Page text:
In 1931, the German physiologist, Otto Heinrich Warburg received the Nobel Prize for his explanation of how normal cells become cancerous cells. His famous Warburg hypothesis stated that cancer has many secondary causes, but its primary cause is the replacement of the respiration of oxygen in normal body cells by a fermentation of sugar.
When most of us think of the fermentation of sugar, we envision of bowl of sugar and water mixed with yeast, bubbling and growing, causing bread to wine or changing fruit or grain into alcohol. The esteemed Dr. Warburg, however, was referring to something quite different. The “fermentation” of which he spoke was the process now more commonly termed anaerobic respiration, a natural adaptation of healthy cells and cancerous cells alike when they are under stress.
Dr. Warburg’s “fermentation” is the same thing as the “burn” you feel when you exercise with great intensity. The ability to “ferment” glucose is a mark of physical fitness. So what did Dr. Warburg mean when he said that cancer is caused by a fermentation of sugar?
Both healthy cells and cancerous cells use sugar. A healthy cell at rest uses glucose and oxygen to store energy in the form of adenosine triphosphate. This is the energy storage molecule better known as ATP. Glucose and oxygen are in effect the “slow food” of a healthy cell.
When a healthy cell needs to make a lot of energy fast, it does so without oxygen, by “fermenting” glucose. Sugar without oxygen is the “fast” food of a healthy food. Provided there is enough glucose in the bloodstream and enough insulin, the cell can make the energy it needs in a crisis through a process that does not require oxygen.
This “fast food” for a healthy cell, however, comes at a huge metabolic cost. Anaerobic or, as Warburg termed it, fermentative respiration requires 19 times as much glucose to make the same amount of energy as the cell can make when it uses oxygen. In addition, it is not just the enormous consumption of sugar that becomes a problem for a healthy cell under stress.
Consuming “fast food” changes the electrolyte balance of the cell. Every time the cell takes in a single molecule of glucose from the bloodstream, it expels two positively charged potassium ions. At the same time, it absorbs three positively charged sodium ions. The membrane lining the cell normally has a slightly negative charge so that it can attract positively charged amino acids and hormones.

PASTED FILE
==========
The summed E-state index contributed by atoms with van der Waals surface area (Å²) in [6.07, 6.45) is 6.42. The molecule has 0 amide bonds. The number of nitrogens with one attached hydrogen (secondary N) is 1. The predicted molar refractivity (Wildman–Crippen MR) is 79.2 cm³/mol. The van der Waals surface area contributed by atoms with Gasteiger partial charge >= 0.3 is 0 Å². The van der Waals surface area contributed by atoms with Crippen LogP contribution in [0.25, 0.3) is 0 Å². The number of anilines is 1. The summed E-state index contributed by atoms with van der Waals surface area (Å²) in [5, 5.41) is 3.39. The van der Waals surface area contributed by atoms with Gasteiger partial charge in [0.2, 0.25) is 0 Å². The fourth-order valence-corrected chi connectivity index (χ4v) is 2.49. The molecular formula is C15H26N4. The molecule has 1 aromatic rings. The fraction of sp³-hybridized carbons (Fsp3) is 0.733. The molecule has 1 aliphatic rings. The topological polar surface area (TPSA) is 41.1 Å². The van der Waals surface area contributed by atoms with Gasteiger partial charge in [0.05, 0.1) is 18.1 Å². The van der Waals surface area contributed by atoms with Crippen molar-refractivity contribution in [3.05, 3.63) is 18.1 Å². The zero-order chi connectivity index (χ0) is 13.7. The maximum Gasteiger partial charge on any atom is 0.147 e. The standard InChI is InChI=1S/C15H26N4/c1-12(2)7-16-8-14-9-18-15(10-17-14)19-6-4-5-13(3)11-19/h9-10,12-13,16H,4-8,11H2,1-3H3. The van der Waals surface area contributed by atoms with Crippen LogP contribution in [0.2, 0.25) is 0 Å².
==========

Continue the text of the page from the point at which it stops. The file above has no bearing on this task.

When the cell makes energy through the relatively slow process requiring sugar and oxygen, it has time to get rid of the excess sodium, pump potassium back into the cell, and keep its membrane negatively charged. With oxygen-free energy production, however, the cell cannot keep up with sodium. The negative charge natural to the cell membrane is offset by the positive charge of the rapidly accumulating sodium.
Sodium does not build up so much that the cell membrane takes on a positive charge that it repels nutrients, but there is enough positively charged sodium inside the cell that it cannot take up essential nutrients as easily. The cell has to create new transporter molecules that are uniquely associated with cancer cells. It has to burn more and more sugar just to take in other forms of nourishment.
“Fast food” becomes the only kind of food the cell can use. The continual burning of sugar combined with the absorption of sodium makes a healthy cell sick. Moreover, the sodium in the sick cell has to be diluted with water. By the time a cell becomes so run down that it “catches” cancer, it is deluged with salty fluid.
There is a mythology that evil cancer cells lurk in hidden places in the body, stealthily surviving in low-oxygen conditions while they organize their attack on other tissues. This is not at all, what Dr. Warburg meant.
Cancer cells bloat because they absorb sodium, which the diet provides mostly in the form of sodium chloride, or table salt. The more sodium they contain, the more water they absorb to dilute it. As Nobel Laureate Otto Warburg discovered, the way cancer cells get their sodium is by burning glucose without oxygen. Every time they burn one molecule of glucose this way, they have to take in two sodium ions and expel three potassium ions.
However, the anaerobic process requires 19 times as much glucose to make the same amount of energy. This means the cell takes in 38 times as much sodium as a cell operating in an oxygen-rich environment, and it loses 57 times as much potassium. The cell can expend even more energy to get its electrolytes back in balance, but in cancer, the deficiency of potassium and the toxic surplus of sodium distort the shape and architecture of the cell.
Just how out of balance can a cell become? In any healthy cell, there is more potassium inside and more sodium outside. In a sick cell, there is more sodium inside and more potassium outside. When a cell is healthy, it contains seventeen times as much potassium as sodium. When it becomes cancerous, it accumulates four times as much sodium as potassium. When sodium content increases, water pours into the cell.
Moreover, as more and more sodium accumulates in the cell, all its microstructures substances lose their normal shape. They stop functioning normally. Although there are many more processes at work, as the cell bloats with sodium and water, it becomes cancerous. The longer the newly cancerous cell operates in low-oxygen conditions, the more sodium it accumulates, the more water it absorbs, and the easier it is for it to metastasize and form new tumors.